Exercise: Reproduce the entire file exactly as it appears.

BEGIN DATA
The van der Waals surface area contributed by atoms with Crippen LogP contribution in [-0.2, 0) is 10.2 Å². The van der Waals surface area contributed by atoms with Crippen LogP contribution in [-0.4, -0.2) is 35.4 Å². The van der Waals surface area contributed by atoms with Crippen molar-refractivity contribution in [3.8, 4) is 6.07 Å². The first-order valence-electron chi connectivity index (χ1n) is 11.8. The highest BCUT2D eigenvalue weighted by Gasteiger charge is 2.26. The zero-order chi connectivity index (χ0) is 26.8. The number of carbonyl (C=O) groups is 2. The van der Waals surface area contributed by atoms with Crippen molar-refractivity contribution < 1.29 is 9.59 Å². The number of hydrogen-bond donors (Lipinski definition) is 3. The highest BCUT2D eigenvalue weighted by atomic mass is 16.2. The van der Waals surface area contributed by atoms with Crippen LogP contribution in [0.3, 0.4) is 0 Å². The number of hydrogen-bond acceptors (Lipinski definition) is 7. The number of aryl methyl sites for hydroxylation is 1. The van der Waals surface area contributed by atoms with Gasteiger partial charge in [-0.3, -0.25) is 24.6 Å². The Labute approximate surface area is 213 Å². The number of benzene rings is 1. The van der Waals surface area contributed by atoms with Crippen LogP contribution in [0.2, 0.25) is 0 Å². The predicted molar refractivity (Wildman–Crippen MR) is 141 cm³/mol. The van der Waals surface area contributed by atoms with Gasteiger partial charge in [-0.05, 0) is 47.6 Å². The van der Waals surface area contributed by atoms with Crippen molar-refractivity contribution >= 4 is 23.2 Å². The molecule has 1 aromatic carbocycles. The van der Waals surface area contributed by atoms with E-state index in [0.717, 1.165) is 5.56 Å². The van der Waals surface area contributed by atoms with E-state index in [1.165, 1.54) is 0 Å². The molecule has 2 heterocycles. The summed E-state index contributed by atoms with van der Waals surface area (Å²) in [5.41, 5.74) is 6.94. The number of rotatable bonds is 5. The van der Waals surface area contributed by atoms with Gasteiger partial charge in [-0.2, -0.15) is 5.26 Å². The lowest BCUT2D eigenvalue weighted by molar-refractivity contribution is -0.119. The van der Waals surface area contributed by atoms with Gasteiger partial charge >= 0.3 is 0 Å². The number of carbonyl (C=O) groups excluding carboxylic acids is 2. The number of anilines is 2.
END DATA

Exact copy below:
The van der Waals surface area contributed by atoms with Crippen LogP contribution in [-0.2, 0) is 10.2 Å². The van der Waals surface area contributed by atoms with Crippen LogP contribution in [-0.4, -0.2) is 35.4 Å². The van der Waals surface area contributed by atoms with Crippen molar-refractivity contribution in [3.8, 4) is 6.07 Å². The first-order valence-electron chi connectivity index (χ1n) is 11.8. The highest BCUT2D eigenvalue weighted by Gasteiger charge is 2.26. The zero-order chi connectivity index (χ0) is 26.8. The number of carbonyl (C=O) groups is 2. The van der Waals surface area contributed by atoms with Crippen molar-refractivity contribution < 1.29 is 9.59 Å². The number of hydrogen-bond donors (Lipinski definition) is 3. The highest BCUT2D eigenvalue weighted by atomic mass is 16.2. The van der Waals surface area contributed by atoms with Crippen LogP contribution in [0.3, 0.4) is 0 Å². The number of hydrogen-bond acceptors (Lipinski definition) is 7. The number of aryl methyl sites for hydroxylation is 1. The van der Waals surface area contributed by atoms with Gasteiger partial charge in [-0.3, -0.25) is 24.6 Å². The Labute approximate surface area is 213 Å². The number of benzene rings is 1. The van der Waals surface area contributed by atoms with Crippen LogP contribution in [0.2, 0.25) is 0 Å². The predicted molar refractivity (Wildman–Crippen MR) is 141 cm³/mol. The van der Waals surface area contributed by atoms with Gasteiger partial charge in [-0.05, 0) is 47.6 Å². The van der Waals surface area contributed by atoms with Crippen molar-refractivity contribution >= 4 is 23.2 Å². The molecule has 1 aromatic carbocycles. The van der Waals surface area contributed by atoms with E-state index in [0.717, 1.165) is 5.56 Å². The van der Waals surface area contributed by atoms with E-state index in [1.165, 1.54) is 0 Å². The molecule has 2 heterocycles. The summed E-state index contributed by atoms with van der Waals surface area (Å²) in [5.41, 5.74) is 6.94. The number of rotatable bonds is 5. The van der Waals surface area contributed by atoms with Gasteiger partial charge in [-0.2, -0.15) is 5.26 Å². The lowest BCUT2D eigenvalue weighted by molar-refractivity contribution is -0.119. The van der Waals surface area contributed by atoms with Gasteiger partial charge >= 0.3 is 0 Å². The number of carbonyl (C=O) groups excluding carboxylic acids is 2. The number of anilines is 2.